But as I exited my tortured university years and entered real adulthood, I began to shake off my angst and ennui. Blue had been a welcome balm at a time when I needed soothing, but I was starting to outgrow it, as Joni herself eventually did. "By the time of my fourth album [Blue], I came to another turning point - that terrible opportunity that people are given in their lives," she said in 1979. "The day that they discover to the tips of their toes that they're assholes." Like Joni, I was probably a bit of an asshole during my Blue period. It's true that I was struggling, but I often used that as a licence to only consider myself.

I'd like to think that I have acknowledged and uprooted a lot of my youthful assholery. And as I reckoned with my selfishness, as I started to grow up, I began to see myself less in Blue and more in Court and Spark. Where Blue is stormy and snarling, Court and Spark is wild, sunny, and free. It's about how funny and strange people are, how boxes were created to be smashed, how life is full of pleasures when you move beyond what plagued you as a naive kid. It's as mercurial as the woman who made it, and an expression of her lifelong desire to not be pigeonholed. It's brilliant and crazy and delightful, an album written by somebody who's exchanged their youthful angst for the liberation of adulthood. Young assholes only think of themselves; well-adjusted adults try to understand others. With Court and Spark, Joni rejected navel gazing and embraced empathy.

Take track three, "Free Man in Paris." It's written from the perspective of David Geffen, a powerful record executive and close friend of Mitchell's. The song is based on a trip he and Mitchell and Robbie Robertson took to Paris, where Geffen felt free from the trivial, nattering needs of his pop star clients. Free to explore his sexuality without judgment or consequence (Geffen publicly came out as gay in 1992, but he also described his eighteen-month relationship with Cher in the '70s as "the greatest high I had ever experienced," so the clues were there). Free to be his full adult self.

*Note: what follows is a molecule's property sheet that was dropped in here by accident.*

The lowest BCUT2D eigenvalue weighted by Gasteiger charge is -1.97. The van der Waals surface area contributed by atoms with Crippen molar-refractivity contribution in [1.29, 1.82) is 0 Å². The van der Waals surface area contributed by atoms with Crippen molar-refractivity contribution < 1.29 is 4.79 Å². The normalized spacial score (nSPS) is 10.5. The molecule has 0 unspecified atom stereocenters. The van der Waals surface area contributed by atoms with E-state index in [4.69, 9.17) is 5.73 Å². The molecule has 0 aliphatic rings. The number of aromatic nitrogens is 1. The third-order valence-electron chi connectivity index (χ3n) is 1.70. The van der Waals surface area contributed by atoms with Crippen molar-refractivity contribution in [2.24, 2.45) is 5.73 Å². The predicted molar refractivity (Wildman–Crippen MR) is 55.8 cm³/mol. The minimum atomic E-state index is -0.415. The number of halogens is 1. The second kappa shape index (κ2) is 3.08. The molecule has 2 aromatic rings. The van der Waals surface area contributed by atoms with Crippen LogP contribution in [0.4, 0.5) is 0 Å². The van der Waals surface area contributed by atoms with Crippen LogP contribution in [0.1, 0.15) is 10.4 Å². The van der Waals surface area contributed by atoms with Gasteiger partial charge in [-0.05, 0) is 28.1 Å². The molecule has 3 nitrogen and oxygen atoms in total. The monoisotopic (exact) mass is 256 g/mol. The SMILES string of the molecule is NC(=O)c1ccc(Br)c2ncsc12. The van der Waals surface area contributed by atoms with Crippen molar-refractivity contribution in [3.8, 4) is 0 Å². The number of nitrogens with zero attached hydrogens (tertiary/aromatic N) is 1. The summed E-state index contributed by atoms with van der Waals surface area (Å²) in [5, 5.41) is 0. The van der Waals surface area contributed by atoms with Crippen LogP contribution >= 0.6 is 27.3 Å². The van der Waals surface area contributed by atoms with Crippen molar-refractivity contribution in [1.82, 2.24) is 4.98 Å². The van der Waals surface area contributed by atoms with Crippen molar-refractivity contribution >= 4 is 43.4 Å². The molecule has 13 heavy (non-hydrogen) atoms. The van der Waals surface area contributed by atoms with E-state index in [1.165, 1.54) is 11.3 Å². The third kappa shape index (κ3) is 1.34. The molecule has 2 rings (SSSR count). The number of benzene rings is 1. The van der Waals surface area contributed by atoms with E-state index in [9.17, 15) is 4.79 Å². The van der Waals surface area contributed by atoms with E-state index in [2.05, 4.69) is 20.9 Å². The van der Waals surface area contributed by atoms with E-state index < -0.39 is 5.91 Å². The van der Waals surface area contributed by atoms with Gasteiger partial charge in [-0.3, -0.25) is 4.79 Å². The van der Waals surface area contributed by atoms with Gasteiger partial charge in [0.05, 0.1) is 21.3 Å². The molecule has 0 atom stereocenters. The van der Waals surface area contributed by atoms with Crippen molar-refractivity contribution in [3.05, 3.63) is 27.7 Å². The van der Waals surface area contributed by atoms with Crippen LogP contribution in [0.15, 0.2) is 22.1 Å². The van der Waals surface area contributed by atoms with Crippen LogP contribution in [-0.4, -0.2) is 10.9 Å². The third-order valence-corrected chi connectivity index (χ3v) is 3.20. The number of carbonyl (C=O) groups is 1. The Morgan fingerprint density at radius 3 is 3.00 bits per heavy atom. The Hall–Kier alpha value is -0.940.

It's a giddy song. It's not tinged with sorrow or existentialism or turmoil like much of her previous work. "Free Man in Paris" is just a happy pop tune, a great one, about how her friend had fun on vacation. It's not absent of profundity ("Everybody's in it for their own gain, you can't please them all"), but Mitchell wasn't aiming for the sublime poetry you might find on Blue. When Court and Spark pokes fun at the masks we put on to seem like adults, in turn it celebrates how good it feels to finally take them off. I see now that she never was the sad sack I once imagined her to be; she is, beyond her musical gifts, someone deeply invested in and inspired by the joys of human connection.